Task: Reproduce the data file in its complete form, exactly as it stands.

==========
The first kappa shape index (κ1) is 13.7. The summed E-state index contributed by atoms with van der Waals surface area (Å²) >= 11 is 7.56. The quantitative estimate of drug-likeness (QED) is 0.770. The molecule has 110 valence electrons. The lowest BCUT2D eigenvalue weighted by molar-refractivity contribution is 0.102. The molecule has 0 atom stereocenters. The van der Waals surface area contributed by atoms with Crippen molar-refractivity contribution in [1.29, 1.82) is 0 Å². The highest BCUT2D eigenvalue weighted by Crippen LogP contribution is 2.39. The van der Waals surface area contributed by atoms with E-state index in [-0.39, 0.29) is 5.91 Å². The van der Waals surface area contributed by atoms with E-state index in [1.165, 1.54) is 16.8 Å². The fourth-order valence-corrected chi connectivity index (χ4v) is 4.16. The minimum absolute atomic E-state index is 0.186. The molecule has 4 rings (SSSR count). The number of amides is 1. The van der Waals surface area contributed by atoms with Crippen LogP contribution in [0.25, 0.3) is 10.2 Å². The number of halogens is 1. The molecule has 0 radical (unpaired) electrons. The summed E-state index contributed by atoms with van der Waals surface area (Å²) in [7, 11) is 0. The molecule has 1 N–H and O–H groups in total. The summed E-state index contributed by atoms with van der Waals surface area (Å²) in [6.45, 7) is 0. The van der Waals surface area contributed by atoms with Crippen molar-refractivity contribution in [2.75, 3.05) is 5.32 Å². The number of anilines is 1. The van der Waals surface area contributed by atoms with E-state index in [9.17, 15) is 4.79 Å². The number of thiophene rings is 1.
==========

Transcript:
The first kappa shape index (κ1) is 13.7. The summed E-state index contributed by atoms with van der Waals surface area (Å²) >= 11 is 7.56. The quantitative estimate of drug-likeness (QED) is 0.770. The molecule has 110 valence electrons. The lowest BCUT2D eigenvalue weighted by molar-refractivity contribution is 0.102. The molecule has 0 atom stereocenters. The van der Waals surface area contributed by atoms with Crippen molar-refractivity contribution in [1.29, 1.82) is 0 Å². The highest BCUT2D eigenvalue weighted by Crippen LogP contribution is 2.39. The van der Waals surface area contributed by atoms with E-state index in [-0.39, 0.29) is 5.91 Å². The van der Waals surface area contributed by atoms with E-state index in [1.165, 1.54) is 16.8 Å². The fourth-order valence-corrected chi connectivity index (χ4v) is 4.16. The minimum absolute atomic E-state index is 0.186. The molecule has 4 rings (SSSR count). The number of amides is 1. The van der Waals surface area contributed by atoms with Crippen LogP contribution in [0.25, 0.3) is 10.2 Å². The number of halogens is 1. The molecule has 0 radical (unpaired) electrons. The summed E-state index contributed by atoms with van der Waals surface area (Å²) in [7, 11) is 0. The molecule has 1 N–H and O–H groups in total. The summed E-state index contributed by atoms with van der Waals surface area (Å²) in [6.45, 7) is 0. The van der Waals surface area contributed by atoms with Crippen molar-refractivity contribution in [2.75, 3.05) is 5.32 Å². The number of anilines is 1. The van der Waals surface area contributed by atoms with E-state index in [9.17, 15) is 4.79 Å². The number of thiophene rings is 1.